The Kano Model
The Kano Model is one of the most popular prioritization models because it readily utilizes user feedback in the process of prioritizing features. This is advantageous for the simple fact that Product Owners and Managers should constantly be considering the customer or the end-user during any phase of development or management; a model that considers customer needs allows this to happen easily and effortlessly. Particularly, when implementing the Kano model, you must evaluate the impact of each of your product features by placing them into three categories: necessary features, exciting features, and delighting features. After linking the features with the corresponding categories, you must rank them on a X-axis and Y-axis graph. In this way, you receive a simple yet aesthetically pleasing illustration of which features should be prioritized.
Opportunity scoring is an excellent way to determine feature priority in alignment with statistical customer satisfaction. In particular, it allows for teams to perform substantial research and determine the features that are necessary for customers when customers are unsatisfied with your product or current products in the industry. To implement Opportunity Scoring, you must create and deliver a survey to your customers to rank features (1 to 10) according to two main questions: How important is the feature to you? How satisfied are you with the current or available solutions to your particular challenges today? When you receive the results from the survey, you will be able to rank your features based on the formula: Importance from the first question + (Importance from the first question – Satisfaction from the second question) = Your Opportunity. After performing this equation on each feature, you will be able to take the highest opportunities as the most prioritized features.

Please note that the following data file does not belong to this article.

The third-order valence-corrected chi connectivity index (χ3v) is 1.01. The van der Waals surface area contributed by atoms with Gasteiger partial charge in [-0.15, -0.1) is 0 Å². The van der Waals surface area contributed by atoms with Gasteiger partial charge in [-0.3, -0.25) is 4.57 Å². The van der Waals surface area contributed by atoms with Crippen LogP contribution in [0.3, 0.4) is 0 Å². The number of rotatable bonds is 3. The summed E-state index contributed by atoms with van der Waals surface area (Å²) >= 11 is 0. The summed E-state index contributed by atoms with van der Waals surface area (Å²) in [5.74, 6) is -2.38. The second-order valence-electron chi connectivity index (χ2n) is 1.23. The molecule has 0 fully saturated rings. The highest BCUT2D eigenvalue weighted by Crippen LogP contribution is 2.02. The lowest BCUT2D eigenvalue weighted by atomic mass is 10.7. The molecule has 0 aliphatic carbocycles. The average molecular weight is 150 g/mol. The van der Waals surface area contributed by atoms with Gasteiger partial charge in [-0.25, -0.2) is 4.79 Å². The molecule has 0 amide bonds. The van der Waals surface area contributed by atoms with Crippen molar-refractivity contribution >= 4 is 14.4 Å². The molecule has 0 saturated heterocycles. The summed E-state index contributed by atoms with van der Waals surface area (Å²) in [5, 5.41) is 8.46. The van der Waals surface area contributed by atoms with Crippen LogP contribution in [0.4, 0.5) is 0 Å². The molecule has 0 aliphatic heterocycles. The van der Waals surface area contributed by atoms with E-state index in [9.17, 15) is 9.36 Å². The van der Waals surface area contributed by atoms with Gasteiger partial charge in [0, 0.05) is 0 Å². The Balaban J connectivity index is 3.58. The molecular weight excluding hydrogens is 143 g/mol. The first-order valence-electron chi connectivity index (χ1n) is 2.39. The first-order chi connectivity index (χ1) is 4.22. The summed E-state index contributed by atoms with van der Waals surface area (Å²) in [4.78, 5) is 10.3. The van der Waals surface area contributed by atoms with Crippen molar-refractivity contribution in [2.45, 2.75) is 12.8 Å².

Priority Poker is another popular prioritization model that gets its name from the real card game, since it plays out very similarly; when you play poker, you naturally need to prioritize in order to be successful. For feature prioritization, you need to prioritize features that have the potential to lead to significant success in your industry or sector. In order to perform priority poker properly, you need to involve all Management Roles and key Stakeholders in the project; you may also wish to involve end-users to include as many voices as possible. They will then vote for the significance of each feature. After, you can analyze the results and prioritize features according to the compiled ranks. The same process can be applied to tasks, in order to prioritize your Backlog properly.
These three prioritization models are the most popular prioritization models today, although there are possibly hundreds of variations and other distinct models available. The key is to find a model that works for your specific product, team, and scenario. It is also advantageous to use productive and collaborative tools no matter which model you choose. Specifically, you may wish to take advantage of User Story Mapping for Jira or Confluence, LeanBoard Collaboration for Jira or Confluence, and Team Decision for Confluence.